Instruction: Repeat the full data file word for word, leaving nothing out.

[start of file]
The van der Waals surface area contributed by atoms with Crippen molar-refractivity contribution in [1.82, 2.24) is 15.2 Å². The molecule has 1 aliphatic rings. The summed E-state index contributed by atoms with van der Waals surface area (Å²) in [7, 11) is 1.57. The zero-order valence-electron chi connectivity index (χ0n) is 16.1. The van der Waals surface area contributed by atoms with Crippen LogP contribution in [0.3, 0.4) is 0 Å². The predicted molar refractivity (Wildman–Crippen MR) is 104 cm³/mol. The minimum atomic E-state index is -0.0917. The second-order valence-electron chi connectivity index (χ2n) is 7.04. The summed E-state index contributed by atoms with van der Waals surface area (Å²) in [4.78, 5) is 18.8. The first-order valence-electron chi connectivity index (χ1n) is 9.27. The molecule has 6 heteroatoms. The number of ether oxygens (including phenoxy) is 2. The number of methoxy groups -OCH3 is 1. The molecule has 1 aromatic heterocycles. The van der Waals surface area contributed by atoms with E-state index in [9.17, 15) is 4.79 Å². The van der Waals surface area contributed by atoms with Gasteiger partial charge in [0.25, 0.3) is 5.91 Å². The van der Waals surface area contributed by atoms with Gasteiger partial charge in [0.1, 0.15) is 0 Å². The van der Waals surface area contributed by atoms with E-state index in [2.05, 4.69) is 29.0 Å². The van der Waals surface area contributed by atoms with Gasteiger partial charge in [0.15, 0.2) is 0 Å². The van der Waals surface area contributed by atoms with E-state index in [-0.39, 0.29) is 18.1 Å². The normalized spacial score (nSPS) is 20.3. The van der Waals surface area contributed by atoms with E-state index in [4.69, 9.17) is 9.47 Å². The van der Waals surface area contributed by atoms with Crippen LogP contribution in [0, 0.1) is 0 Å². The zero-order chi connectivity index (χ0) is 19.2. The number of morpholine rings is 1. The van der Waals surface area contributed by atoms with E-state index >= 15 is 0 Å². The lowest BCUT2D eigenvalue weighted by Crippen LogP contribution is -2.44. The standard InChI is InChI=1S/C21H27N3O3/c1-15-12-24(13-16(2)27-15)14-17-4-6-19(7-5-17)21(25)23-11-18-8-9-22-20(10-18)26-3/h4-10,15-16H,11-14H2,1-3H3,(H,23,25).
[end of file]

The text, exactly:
The van der Waals surface area contributed by atoms with Crippen molar-refractivity contribution in [1.82, 2.24) is 15.2 Å². The molecule has 1 aliphatic rings. The summed E-state index contributed by atoms with van der Waals surface area (Å²) in [7, 11) is 1.57. The zero-order valence-electron chi connectivity index (χ0n) is 16.1. The van der Waals surface area contributed by atoms with Crippen LogP contribution in [0.3, 0.4) is 0 Å². The predicted molar refractivity (Wildman–Crippen MR) is 104 cm³/mol. The minimum atomic E-state index is -0.0917. The second-order valence-electron chi connectivity index (χ2n) is 7.04. The summed E-state index contributed by atoms with van der Waals surface area (Å²) in [4.78, 5) is 18.8. The first-order valence-electron chi connectivity index (χ1n) is 9.27. The molecule has 6 heteroatoms. The number of ether oxygens (including phenoxy) is 2. The number of methoxy groups -OCH3 is 1. The molecule has 1 aromatic heterocycles. The van der Waals surface area contributed by atoms with E-state index in [9.17, 15) is 4.79 Å². The van der Waals surface area contributed by atoms with Gasteiger partial charge in [0.25, 0.3) is 5.91 Å². The van der Waals surface area contributed by atoms with Gasteiger partial charge in [0.1, 0.15) is 0 Å². The van der Waals surface area contributed by atoms with E-state index in [2.05, 4.69) is 29.0 Å². The van der Waals surface area contributed by atoms with Gasteiger partial charge in [0.15, 0.2) is 0 Å². The van der Waals surface area contributed by atoms with E-state index in [-0.39, 0.29) is 18.1 Å². The normalized spacial score (nSPS) is 20.3. The van der Waals surface area contributed by atoms with E-state index in [4.69, 9.17) is 9.47 Å². The van der Waals surface area contributed by atoms with Crippen LogP contribution in [0, 0.1) is 0 Å². The zero-order chi connectivity index (χ0) is 19.2. The number of morpholine rings is 1. The van der Waals surface area contributed by atoms with E-state index >= 15 is 0 Å². The lowest BCUT2D eigenvalue weighted by Crippen LogP contribution is -2.44. The standard InChI is InChI=1S/C21H27N3O3/c1-15-12-24(13-16(2)27-15)14-17-4-6-19(7-5-17)21(25)23-11-18-8-9-22-20(10-18)26-3/h4-10,15-16H,11-14H2,1-3H3,(H,23,25).